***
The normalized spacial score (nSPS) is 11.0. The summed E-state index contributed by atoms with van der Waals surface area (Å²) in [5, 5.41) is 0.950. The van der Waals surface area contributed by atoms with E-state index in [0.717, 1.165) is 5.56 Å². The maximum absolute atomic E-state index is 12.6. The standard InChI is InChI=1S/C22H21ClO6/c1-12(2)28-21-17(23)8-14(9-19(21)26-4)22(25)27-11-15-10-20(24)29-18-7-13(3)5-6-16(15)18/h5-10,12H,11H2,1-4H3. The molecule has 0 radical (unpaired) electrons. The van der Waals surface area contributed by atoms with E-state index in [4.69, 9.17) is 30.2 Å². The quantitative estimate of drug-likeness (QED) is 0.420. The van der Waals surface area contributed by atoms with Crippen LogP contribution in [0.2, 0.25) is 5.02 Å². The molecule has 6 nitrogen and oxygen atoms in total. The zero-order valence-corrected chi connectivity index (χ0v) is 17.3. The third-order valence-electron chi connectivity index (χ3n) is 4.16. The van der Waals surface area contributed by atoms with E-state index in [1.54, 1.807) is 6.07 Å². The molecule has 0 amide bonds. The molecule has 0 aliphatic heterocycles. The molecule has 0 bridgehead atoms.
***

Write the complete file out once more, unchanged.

The normalized spacial score (nSPS) is 11.0. The summed E-state index contributed by atoms with van der Waals surface area (Å²) in [5, 5.41) is 0.950. The van der Waals surface area contributed by atoms with E-state index in [0.717, 1.165) is 5.56 Å². The maximum absolute atomic E-state index is 12.6. The standard InChI is InChI=1S/C22H21ClO6/c1-12(2)28-21-17(23)8-14(9-19(21)26-4)22(25)27-11-15-10-20(24)29-18-7-13(3)5-6-16(15)18/h5-10,12H,11H2,1-4H3. The molecule has 0 radical (unpaired) electrons. The van der Waals surface area contributed by atoms with E-state index in [4.69, 9.17) is 30.2 Å². The quantitative estimate of drug-likeness (QED) is 0.420. The van der Waals surface area contributed by atoms with Crippen LogP contribution in [0.2, 0.25) is 5.02 Å². The molecule has 6 nitrogen and oxygen atoms in total. The zero-order valence-corrected chi connectivity index (χ0v) is 17.3. The third-order valence-electron chi connectivity index (χ3n) is 4.16. The van der Waals surface area contributed by atoms with E-state index in [1.54, 1.807) is 6.07 Å². The molecule has 0 amide bonds. The molecule has 0 aliphatic heterocycles. The molecule has 0 bridgehead atoms.